Frequency of Candida Species Isolated from Patients in Children’s Medical Center, Tehran, Iran


Arezoo Charsizadeh 1 , Bahram Nikmanesh 2 , Bahram Ahmadi 3 , Nilufar Jalalizand 1 , Zahra Jafari 1 , Maryam Rahmani 4 , Parivash Kordbacheh 1 , Hossein Mirhendi 5 , *

1 Departments of Medical Parasitology and Mycology, School of Public Health, Tehran University of Medical Sciences, Tehran, Iran

2 Department of Medical Laboratory Science, School of Allied Medical Sciences, Tehran University of Medical Sciences. Tehran, Iran

3 Department of Medical Laboratory Sciences, School of Para-Medicine, Bushehr University of Medical Sciences, Bushehr, Iran

4 Children’s Medical Center, Tehran University of Medical Sciences, Tehran, Iran

5 Departments of Medical Parasitology and Mycology, School of Medicine, Isfahan University of Medical Sciences, Isfahan, Iran

How to Cite: Charsizadeh A, Nikmanesh B, Ahmadi B, Jalalizand N, Jafari Z, et al. Frequency of <i>Candida</i> Species Isolated from Patients in Children’s Medical Center, Tehran, Iran, Arch Pediatr Infect Dis.2018 6(1): e62410. doi: 10.5812/pedinfect.62410.


Archives of Pediatric Infectious Diseases: 6 (1); e62410
Published Online: October 3, 2017
Article Type: Research Article
Received: July 24, 2016
Revised: September 17, 2016
Accepted: October 28, 2016


Background: Candida species originating from either endogenous or exogenous sources are one of the main causes of opportunistic infections. Colonization is an important independent risk factor for invasive candidiasis, and many patients admitted to neonatal intensive care unit (NICU) and pediatric intensive care unit (PICU) are colonized with Candida species that may result in invasive candidiasis. Awareness among clinicians about various aspects of colonization is critical to optimal management. The aim of this study was to determine the frequency and species distribution of Candida strains isolated from predisposed patients hospitalized at Children’s Medical Center (CMC), Tehran, Iran.

Methods: From June 2014 to June 2016, 347 Candida isolates were collected from 341 patients either hospitalized in different wards or referred as outpatients. The yeasts were identified by colony color characteristics using CHROMagar Candida medium and by amplification of the ITS1-5.8S rDNA-ITS2 region in DNA extracted from each isolate followed by analysis of species specific electrophoretic patterns of PCR products digested with the restriction enzyme MspI.

Results: Of the 341 patients, 213 were males and 128 were females. Most samples were obtained from the 1 – 12-month age group, and the majority of samples represented urine (n = 182), throat swabs (n = 57), and stool samples (n = 53), respectively. The samples were mostly from patients in general wards. The most commonly isolated species was C. albicans (77%), followed by C. tropicalis (8.4%), C. parapsilosis (7.5%), C. glabrata (2.3%), C. kefyr (1.7%), C. krusei (1.1%), C. lusitaniae (0.6%), C. guilliermondii (0.3%), C. albicans + C. parapsilosis (1.4%), and C. albicans + C. glabrata (0.3%).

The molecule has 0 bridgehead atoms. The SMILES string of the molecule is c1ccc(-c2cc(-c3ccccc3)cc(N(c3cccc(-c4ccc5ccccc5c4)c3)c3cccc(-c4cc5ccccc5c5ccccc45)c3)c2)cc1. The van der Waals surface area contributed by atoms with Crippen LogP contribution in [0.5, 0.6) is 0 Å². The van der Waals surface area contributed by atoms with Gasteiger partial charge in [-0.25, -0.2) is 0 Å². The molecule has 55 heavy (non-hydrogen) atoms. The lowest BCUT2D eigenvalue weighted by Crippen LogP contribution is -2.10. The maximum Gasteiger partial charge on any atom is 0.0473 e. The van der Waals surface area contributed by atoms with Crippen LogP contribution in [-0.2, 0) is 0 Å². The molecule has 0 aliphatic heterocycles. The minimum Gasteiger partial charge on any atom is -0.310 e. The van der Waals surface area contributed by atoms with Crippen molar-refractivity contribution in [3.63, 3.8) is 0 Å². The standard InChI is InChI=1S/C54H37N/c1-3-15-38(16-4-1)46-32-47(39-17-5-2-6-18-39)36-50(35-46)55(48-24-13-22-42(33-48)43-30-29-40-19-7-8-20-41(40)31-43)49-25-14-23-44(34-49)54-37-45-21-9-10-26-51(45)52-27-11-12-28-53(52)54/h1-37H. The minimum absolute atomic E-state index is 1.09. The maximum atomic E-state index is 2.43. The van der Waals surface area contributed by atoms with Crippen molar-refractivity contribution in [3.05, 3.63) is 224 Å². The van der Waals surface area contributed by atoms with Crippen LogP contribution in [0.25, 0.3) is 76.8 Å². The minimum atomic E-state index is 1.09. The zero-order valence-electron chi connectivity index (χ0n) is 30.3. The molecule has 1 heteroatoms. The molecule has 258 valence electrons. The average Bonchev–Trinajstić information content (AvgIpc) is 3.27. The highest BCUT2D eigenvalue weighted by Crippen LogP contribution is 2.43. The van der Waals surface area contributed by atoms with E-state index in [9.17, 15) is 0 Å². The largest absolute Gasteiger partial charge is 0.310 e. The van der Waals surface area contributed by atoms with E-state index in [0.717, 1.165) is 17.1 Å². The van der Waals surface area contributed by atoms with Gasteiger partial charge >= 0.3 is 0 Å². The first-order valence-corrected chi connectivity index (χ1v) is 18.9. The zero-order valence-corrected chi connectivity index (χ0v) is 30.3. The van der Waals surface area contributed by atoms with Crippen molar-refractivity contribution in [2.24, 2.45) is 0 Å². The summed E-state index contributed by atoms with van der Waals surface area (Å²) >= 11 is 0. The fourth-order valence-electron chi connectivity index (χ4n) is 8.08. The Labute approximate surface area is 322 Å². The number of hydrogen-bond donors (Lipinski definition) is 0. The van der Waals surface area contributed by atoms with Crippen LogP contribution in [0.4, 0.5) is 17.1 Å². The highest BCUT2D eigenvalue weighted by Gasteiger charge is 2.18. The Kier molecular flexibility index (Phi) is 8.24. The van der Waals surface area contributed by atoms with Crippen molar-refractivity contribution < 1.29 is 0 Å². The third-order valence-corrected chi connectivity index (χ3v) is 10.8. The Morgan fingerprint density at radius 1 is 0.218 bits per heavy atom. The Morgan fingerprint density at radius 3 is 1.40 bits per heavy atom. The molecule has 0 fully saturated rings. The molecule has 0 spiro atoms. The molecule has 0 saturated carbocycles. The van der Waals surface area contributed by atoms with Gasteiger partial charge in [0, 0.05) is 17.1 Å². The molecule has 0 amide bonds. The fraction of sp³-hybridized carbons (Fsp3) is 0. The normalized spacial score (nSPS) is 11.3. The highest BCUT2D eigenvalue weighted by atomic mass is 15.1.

Conclusions: C. albicans is the most common species isolated from children in Iran, followed by C. tropicalis and C. parapsilosis, a prevalence pattern that is relatively different from studies in other countries. Neonates and infants 1 - 12 months of age hospitalized in ICU, were more colonized by Candida species than other groups.

1. Background

Candida species are endogenous or exogenous opportunistic pathogens in the hospital setting. Endogenous Candida colonizes the mucosa and becomes invasive towards a systemic infection in predisposed patients. Exogenous Candida species may enter the body through medical devices or the hands of health care workers (1). Opportunistic yeast infections are mostly due to Candida and reflect an increasing problem in pediatric hospitals, now being a major cause of morbidity and mortality in hospitalized children and the second-most common causes of sepsis (2). Pediatric patients mainly at risk for developing invasive candidiasis are low-weight or preterm neonates and children admitted to ICUs, children with acquired or congenital immune deficiency, children with underlying malignancy, and children treated with corticosteroids (1, 3, 4). In pediatric patients, candidemia is associated with prolonged hospitalization and increased costs with a reported attributable mortality rate of 20% - 30% (4). Being clinically similar to sepsis caused by bacteria, candidemia is not associated with any specific signs and symptoms (4). C. albicans is still the main cause of nosocomial fungal infections; however, non-albicans Candida species are increasingly being reported, which species may have lower susceptibility to antifungal agents. For example, C. parapsilosis is accounting for 10% - 20% of the episodes of candidemia among neonates and children. It is reported that nearly 20% of isolates belong to this species are resistant to amphotericin B, which is one of the most commonly used antifungal agents (5). C. krusei and C. glabrata are two species that are resistant to fluconazole; thus prophylaxis using azoles may induce the emergence of infection with these species (6).

Patients admitted to ICU or patients with serious underlying conditions such as cystic fibrosis and cancers are frequently colonized with Candida species (7). Colonization with Candida species is a risk factor for invasive candidiasis, as it may precede serious infections in critically ill patients (8). It has been shown that patients with severe Candida infections had a previous colonization with Candida (4, 8, 9). Since the clinical manifestations of invasive candidiasis is un-specific and diagnosis of infection is lengthy and insensitive, monitoring of yeast colonization might be useful for early prophylaxis of at risk predisposed patients. In general, awareness about local epidemiology and species distribution of Candida species in hospitalized populations as well as knowledge about prior colonization can help clinicians, microbiologists and clinical epidemiologists prevent or manage suspected invasive infections or ongoing outbreaks.